It probably doesn't make a huge dent, but I've taken to squishing the adults when I see them. I had to learn to distinguish them from the velvet mites first so I wasn't taking my frustration out on innocent critters. If it's any consolation, from my understanding, because of how crazy our immune response to the bites is, the ones that bite us can't stay attached long enough to get a good feed and don't make it to the next stage of development.
 
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I use tea tree oil for spider mites, they are common on our juniper trees.  It works great if you get it on the bites sooner than later, but sometimes I rub it on my hands, arms and legs before I start and it seems to greatly reduce the number of bites.
 
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Yipes, mites are the worst. Ive had a little firsthand experience with them and it took awhile but the following turned out to be the best practices: Grow Pennyroyal intensively to keep away many types of parasites, I would add to that growing Lavender and Pyrethium too in the yard would be a good thing. Just get on a campaign to grow it around the house, livestock and borders, anywhere you can put it. 17th/18th century sources mentioned cutting the pennyroyal and laying it on your bed every day to keep parasites of all kinds away, removing it when you get in at night.  You may find that fleas, ticks, midges, biting flies and mosquitos will also evacuate the area too as a bonus.  If they're your bane where you live, then permanently integrate bug-repellents into your environment.  You'd be doing the same if you lived in a mosquito-infested bayou, no?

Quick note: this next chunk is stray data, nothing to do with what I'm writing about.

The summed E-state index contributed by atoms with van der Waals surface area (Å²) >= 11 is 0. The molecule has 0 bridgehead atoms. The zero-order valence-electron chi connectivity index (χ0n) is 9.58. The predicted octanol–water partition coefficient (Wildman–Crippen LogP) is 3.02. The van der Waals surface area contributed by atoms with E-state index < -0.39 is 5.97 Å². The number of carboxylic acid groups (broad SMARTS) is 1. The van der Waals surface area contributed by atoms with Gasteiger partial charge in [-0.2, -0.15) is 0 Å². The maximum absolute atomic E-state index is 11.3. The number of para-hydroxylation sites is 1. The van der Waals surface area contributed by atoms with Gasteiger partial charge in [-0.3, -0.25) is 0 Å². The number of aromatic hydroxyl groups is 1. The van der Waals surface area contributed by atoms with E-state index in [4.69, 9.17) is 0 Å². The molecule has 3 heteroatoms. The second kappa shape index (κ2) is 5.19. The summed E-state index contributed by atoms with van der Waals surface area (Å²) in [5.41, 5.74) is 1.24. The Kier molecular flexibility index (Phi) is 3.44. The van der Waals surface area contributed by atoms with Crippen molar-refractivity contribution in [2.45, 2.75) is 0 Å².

Wash and hang your clothing outside. Apply Pennyroyal oil to your socks and the collars of your shirts.

Tea tree, Peppermint and Pyrethium oil applied in your ears sideburns and eyebrows with a q-tip may help, dropping pennyroyal oil in your boots at night (and keeping boots in garage or outside), and keeping all clothing that you are not presently using inside plastic trash bags with a couple drops of pennyroyal oil could help. Id add a couple drops of that and pyrethium to your shampoo. But be extremely careful with it, its strong smelling so you know its around, I wouldnt put Pennyroyal oil directly on my skin, and if it gives you headaches you're using too much. Never ingest it, it could cause kidney and liver failure. The trick is to use the least amount possible over a long period of time and they progressively move away from you, then let the plants do the rest.

If the bites are persistently painful, remember you can use Clove Oil that does double duty as a light topical anesthetic and is also a classic insect repellent, so save it for your bites. Not sure if ammonia works for the pain, Im sure the little guys are injecting anticoagulant in you so they can suck the blood components out more easily...ammonia is used for other types of insect bites/stings......you can use the sorts of pens used for cleaning camera lenses (they have a liquid applicator feature) fill it up with your ammonia or clove oil and you can press the tip to the affected site.  Carry it in your shirt pocket for emergencies.

Although I havent read it in years the herbal classic "Culpepper's Herbal" will list many herbal-repellants, more recent sources such as "Be Your Own Herbal Pharmacist" by Linda Rector Page has some good ideas.

Best of Luck...M